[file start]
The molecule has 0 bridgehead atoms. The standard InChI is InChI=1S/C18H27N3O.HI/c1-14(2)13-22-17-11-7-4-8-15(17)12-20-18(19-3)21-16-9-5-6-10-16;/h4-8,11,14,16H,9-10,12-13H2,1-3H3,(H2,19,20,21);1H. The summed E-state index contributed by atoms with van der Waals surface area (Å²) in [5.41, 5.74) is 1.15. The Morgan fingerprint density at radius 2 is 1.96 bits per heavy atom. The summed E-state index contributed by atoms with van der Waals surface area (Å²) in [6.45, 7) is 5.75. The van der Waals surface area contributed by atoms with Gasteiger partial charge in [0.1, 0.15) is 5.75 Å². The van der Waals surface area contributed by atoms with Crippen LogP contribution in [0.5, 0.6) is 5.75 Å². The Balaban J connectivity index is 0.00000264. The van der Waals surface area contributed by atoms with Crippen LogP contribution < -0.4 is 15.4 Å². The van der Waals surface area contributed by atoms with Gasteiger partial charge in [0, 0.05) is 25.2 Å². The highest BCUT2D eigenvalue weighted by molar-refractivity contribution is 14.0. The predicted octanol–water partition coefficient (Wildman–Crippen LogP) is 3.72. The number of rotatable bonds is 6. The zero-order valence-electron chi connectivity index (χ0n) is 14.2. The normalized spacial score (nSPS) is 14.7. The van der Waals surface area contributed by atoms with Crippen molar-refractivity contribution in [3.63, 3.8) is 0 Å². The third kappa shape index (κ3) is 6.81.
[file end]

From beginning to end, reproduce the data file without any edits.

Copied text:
The molecule has 0 bridgehead atoms. The standard InChI is InChI=1S/C18H27N3O.HI/c1-14(2)13-22-17-11-7-4-8-15(17)12-20-18(19-3)21-16-9-5-6-10-16;/h4-8,11,14,16H,9-10,12-13H2,1-3H3,(H2,19,20,21);1H. The summed E-state index contributed by atoms with van der Waals surface area (Å²) in [5.41, 5.74) is 1.15. The Morgan fingerprint density at radius 2 is 1.96 bits per heavy atom. The summed E-state index contributed by atoms with van der Waals surface area (Å²) in [6.45, 7) is 5.75. The van der Waals surface area contributed by atoms with Gasteiger partial charge in [0.1, 0.15) is 5.75 Å². The van der Waals surface area contributed by atoms with Crippen LogP contribution in [0.5, 0.6) is 5.75 Å². The Balaban J connectivity index is 0.00000264. The van der Waals surface area contributed by atoms with Crippen LogP contribution < -0.4 is 15.4 Å². The van der Waals surface area contributed by atoms with Gasteiger partial charge in [0, 0.05) is 25.2 Å². The highest BCUT2D eigenvalue weighted by molar-refractivity contribution is 14.0. The predicted octanol–water partition coefficient (Wildman–Crippen LogP) is 3.72. The number of rotatable bonds is 6. The zero-order valence-electron chi connectivity index (χ0n) is 14.2. The normalized spacial score (nSPS) is 14.7. The van der Waals surface area contributed by atoms with Crippen molar-refractivity contribution in [3.63, 3.8) is 0 Å². The third kappa shape index (κ3) is 6.81.